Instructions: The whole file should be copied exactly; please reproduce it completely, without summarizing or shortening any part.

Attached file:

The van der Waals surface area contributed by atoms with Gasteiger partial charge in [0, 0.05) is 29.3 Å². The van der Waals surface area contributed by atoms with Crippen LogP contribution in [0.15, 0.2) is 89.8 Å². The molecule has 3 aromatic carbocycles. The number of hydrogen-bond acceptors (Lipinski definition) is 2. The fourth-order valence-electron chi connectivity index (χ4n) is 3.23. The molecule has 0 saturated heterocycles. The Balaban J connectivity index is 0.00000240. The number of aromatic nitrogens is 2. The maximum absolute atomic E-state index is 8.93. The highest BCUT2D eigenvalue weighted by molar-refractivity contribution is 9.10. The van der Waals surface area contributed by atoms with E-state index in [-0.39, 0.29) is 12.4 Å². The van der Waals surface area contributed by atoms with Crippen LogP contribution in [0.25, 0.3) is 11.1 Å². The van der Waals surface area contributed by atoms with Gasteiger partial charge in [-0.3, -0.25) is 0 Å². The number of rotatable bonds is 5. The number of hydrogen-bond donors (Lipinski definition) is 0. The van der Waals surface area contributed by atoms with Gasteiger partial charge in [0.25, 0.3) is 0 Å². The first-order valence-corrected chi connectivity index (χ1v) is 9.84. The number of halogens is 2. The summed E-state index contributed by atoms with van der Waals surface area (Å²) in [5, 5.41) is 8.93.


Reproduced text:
The van der Waals surface area contributed by atoms with Gasteiger partial charge in [0, 0.05) is 29.3 Å². The van der Waals surface area contributed by atoms with Crippen LogP contribution in [0.15, 0.2) is 89.8 Å². The molecule has 3 aromatic carbocycles. The number of hydrogen-bond acceptors (Lipinski definition) is 2. The fourth-order valence-electron chi connectivity index (χ4n) is 3.23. The molecule has 0 saturated heterocycles. The Balaban J connectivity index is 0.00000240. The number of aromatic nitrogens is 2. The maximum absolute atomic E-state index is 8.93. The highest BCUT2D eigenvalue weighted by molar-refractivity contribution is 9.10. The van der Waals surface area contributed by atoms with E-state index in [-0.39, 0.29) is 12.4 Å². The van der Waals surface area contributed by atoms with Crippen LogP contribution in [0.25, 0.3) is 11.1 Å². The van der Waals surface area contributed by atoms with Gasteiger partial charge in [-0.3, -0.25) is 0 Å². The number of rotatable bonds is 5. The number of hydrogen-bond donors (Lipinski definition) is 0. The van der Waals surface area contributed by atoms with Gasteiger partial charge in [0.25, 0.3) is 0 Å². The first-order valence-corrected chi connectivity index (χ1v) is 9.84. The number of halogens is 2. The summed E-state index contributed by atoms with van der Waals surface area (Å²) in [5, 5.41) is 8.93.